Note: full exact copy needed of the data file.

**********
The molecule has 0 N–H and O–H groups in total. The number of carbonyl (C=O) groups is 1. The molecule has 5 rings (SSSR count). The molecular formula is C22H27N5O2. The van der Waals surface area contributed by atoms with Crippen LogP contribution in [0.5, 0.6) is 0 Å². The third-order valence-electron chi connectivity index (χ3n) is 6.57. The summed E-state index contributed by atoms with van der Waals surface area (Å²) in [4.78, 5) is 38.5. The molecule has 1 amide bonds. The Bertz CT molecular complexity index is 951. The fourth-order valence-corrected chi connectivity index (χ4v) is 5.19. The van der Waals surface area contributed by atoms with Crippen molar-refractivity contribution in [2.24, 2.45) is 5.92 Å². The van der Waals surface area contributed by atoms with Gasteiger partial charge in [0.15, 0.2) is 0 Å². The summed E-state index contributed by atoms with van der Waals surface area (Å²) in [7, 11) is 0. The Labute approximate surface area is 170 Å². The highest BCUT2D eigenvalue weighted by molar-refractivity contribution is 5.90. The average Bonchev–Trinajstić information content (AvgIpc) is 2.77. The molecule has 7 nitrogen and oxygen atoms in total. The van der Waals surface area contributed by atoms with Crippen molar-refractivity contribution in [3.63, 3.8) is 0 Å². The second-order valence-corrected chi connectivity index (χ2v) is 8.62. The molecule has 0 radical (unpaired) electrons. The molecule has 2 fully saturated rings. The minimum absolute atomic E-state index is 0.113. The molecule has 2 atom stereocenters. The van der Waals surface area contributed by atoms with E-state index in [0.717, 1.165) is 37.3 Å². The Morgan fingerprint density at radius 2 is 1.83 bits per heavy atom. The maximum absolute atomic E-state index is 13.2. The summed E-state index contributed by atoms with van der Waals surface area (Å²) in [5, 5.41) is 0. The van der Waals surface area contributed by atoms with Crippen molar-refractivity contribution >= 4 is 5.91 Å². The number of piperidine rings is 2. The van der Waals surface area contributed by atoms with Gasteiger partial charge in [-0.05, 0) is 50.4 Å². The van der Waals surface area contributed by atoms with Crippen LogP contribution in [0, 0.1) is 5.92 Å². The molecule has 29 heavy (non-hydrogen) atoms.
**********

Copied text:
The molecule has 0 N–H and O–H groups in total. The number of carbonyl (C=O) groups is 1. The molecule has 5 rings (SSSR count). The molecular formula is C22H27N5O2. The van der Waals surface area contributed by atoms with Crippen LogP contribution in [0.5, 0.6) is 0 Å². The third-order valence-electron chi connectivity index (χ3n) is 6.57. The summed E-state index contributed by atoms with van der Waals surface area (Å²) in [4.78, 5) is 38.5. The molecule has 1 amide bonds. The Bertz CT molecular complexity index is 951. The fourth-order valence-corrected chi connectivity index (χ4v) is 5.19. The van der Waals surface area contributed by atoms with Crippen molar-refractivity contribution in [2.24, 2.45) is 5.92 Å². The van der Waals surface area contributed by atoms with Gasteiger partial charge in [0.15, 0.2) is 0 Å². The summed E-state index contributed by atoms with van der Waals surface area (Å²) in [7, 11) is 0. The Labute approximate surface area is 170 Å². The highest BCUT2D eigenvalue weighted by molar-refractivity contribution is 5.90. The average Bonchev–Trinajstić information content (AvgIpc) is 2.77. The molecule has 7 nitrogen and oxygen atoms in total. The van der Waals surface area contributed by atoms with Crippen molar-refractivity contribution in [3.63, 3.8) is 0 Å². The second-order valence-corrected chi connectivity index (χ2v) is 8.62. The molecule has 0 radical (unpaired) electrons. The molecule has 2 fully saturated rings. The minimum absolute atomic E-state index is 0.113. The molecule has 2 atom stereocenters. The van der Waals surface area contributed by atoms with E-state index in [0.717, 1.165) is 37.3 Å². The Morgan fingerprint density at radius 2 is 1.83 bits per heavy atom. The maximum absolute atomic E-state index is 13.2. The summed E-state index contributed by atoms with van der Waals surface area (Å²) in [5, 5.41) is 0. The van der Waals surface area contributed by atoms with Crippen molar-refractivity contribution >= 4 is 5.91 Å². The number of piperidine rings is 2. The van der Waals surface area contributed by atoms with Gasteiger partial charge in [-0.05, 0) is 50.4 Å². The van der Waals surface area contributed by atoms with Crippen LogP contribution in [0, 0.1) is 5.92 Å². The molecule has 29 heavy (non-hydrogen) atoms.